Whether you're new to deep learning or a serious researcher, you've surely encountered the term Convolutional Neural Networks. They are one of the most researched and top-performing architectures in the field. That being said, CNNs have a few drawbacks in recognizing features of input data when they are in different orientations. To address this problem, Geoffrey E. Hinton together with his team Sara Sabour and Nicholas Frosst came up with a new type of Neural Network. They called them Capsule Networks.

In this article we’ll discuss the following topics to give an introduction to capsule networks:

  • Convolutional Neural Networks and the Orientation Problem
  • Problems with Pooling in CNNs
  • Intuition Behind Capsule Networks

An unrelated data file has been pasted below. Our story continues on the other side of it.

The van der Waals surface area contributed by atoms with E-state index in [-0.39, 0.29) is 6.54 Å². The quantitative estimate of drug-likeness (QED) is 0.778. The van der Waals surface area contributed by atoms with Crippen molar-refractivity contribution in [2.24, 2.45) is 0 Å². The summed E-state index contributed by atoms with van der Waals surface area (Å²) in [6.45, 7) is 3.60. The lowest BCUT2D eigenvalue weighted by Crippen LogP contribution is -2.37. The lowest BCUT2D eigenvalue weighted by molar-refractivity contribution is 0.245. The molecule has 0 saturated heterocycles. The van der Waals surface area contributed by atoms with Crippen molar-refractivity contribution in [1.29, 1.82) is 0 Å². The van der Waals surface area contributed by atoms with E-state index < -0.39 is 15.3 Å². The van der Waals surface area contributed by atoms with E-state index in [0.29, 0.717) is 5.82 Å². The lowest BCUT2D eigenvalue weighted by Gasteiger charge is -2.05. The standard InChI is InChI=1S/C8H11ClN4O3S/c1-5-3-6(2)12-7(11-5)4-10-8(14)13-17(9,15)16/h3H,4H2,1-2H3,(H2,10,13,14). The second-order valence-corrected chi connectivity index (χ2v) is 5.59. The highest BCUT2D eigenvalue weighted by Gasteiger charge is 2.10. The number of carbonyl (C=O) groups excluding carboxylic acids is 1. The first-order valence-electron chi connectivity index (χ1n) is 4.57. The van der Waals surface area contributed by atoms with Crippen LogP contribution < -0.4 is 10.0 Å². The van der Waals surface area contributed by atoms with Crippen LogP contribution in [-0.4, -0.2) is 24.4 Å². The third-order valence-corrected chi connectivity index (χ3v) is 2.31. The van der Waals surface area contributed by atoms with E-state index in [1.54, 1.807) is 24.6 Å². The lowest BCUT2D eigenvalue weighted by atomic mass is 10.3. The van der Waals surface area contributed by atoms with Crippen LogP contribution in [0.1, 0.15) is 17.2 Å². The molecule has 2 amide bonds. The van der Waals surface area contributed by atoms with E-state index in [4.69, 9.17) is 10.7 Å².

• Capsule Networks Architecture
  • Final Notes

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Convolutional Neural Networks and the Orientation Problem

Convolutional neural networks are one of the most popular deep learning architectures that are widely used for computer vision applications. From image classification to object detection and segmentation, CNNs have achieved state of the art results. That being said, these networks have their complications and difficulties for different datasets. Let's start with their origins, then see how they're currently performing.

Yann LeCun first proposed the CNN in the year 1998. He was then able to detect handwritten digits with a simple five-layer convolutional neural network that was trained on the MNIST dataset, containing over 60,000 examples. The idea is simple: train the network, identify the features in the images, and classify them. Then in 2019, EfficientNet-B7 achieved the state of the art performance in classifying images on the ImageNet Dataset. The network can identify the label of a particular picture from over 1.2 million images with 84.4% of accuracy.